The contract from the New Zealand people is just one page of normal-sized print. In fairness, they do have a lot less to cover. Most of it is just "behave yourself and follow the rules". I've signed that already. It's about the only one I don't have any questions about.

Then there's more childcare hours sheets. They're going to be a pain in the butt, but I shan't continue complaining about how impossible it is to figure out exact hours. This time it's split into group hours, and babysitting etc. They're slowly getting more specific each time they try to get me to figure it out. I need to photocopy a few dozen of each sheet before I can fill them out.

I've also got to send off for a police check, to make sure I'm not a criminal or anything, and sweet talk a few people into writing references for me. And there's guarantor forms, and medical forms, and forms for all sort of other things that I might one day understand.
I really do need to send that email off with all my questions... Sent! Hah! I now eagerly await a reply from the poor lady. I had rather a lot of questions in there... Hopefully she can help me with them and I haven't gone and given her a whole bunch of impossible questions. Especially as I need to be getting on with this asap if I want to be leaving the country straight after Walsh.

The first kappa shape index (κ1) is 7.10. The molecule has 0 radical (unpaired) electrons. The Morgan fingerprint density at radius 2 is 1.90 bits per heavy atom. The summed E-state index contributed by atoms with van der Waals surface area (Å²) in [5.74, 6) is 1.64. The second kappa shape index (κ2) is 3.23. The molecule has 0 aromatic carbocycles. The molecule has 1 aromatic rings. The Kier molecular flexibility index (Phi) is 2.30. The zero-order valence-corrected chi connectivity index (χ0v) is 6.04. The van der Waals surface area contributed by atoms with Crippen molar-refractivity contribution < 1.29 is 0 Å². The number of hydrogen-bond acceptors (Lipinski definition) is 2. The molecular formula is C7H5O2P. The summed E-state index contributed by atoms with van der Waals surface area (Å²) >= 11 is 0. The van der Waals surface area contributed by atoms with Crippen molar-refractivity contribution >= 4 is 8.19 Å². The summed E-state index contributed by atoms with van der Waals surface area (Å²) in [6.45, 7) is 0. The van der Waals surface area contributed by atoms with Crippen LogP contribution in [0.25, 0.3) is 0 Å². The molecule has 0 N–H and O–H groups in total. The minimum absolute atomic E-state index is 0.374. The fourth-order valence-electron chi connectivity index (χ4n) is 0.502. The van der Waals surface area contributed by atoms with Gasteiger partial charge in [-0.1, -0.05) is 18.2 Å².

I also got another email, saying that I need to renew my passport in order to get a visa. My passport expires in February 2012. I should be getting back in February 2011. The stupid thing doesn't expire for over two years and they want me to get another one! I've only had it for two and a bit years. Stupid NZ passports only lasting five years. Stupid paranoid Americans wanting me to have a passport that expires more than one year after I leave them. Do they have any idea how expensive those things are? I've asked if I can get the visa on my British passport. That one doesn't expire for more than nine years. It had better be good enough.

Interviews and Paperwork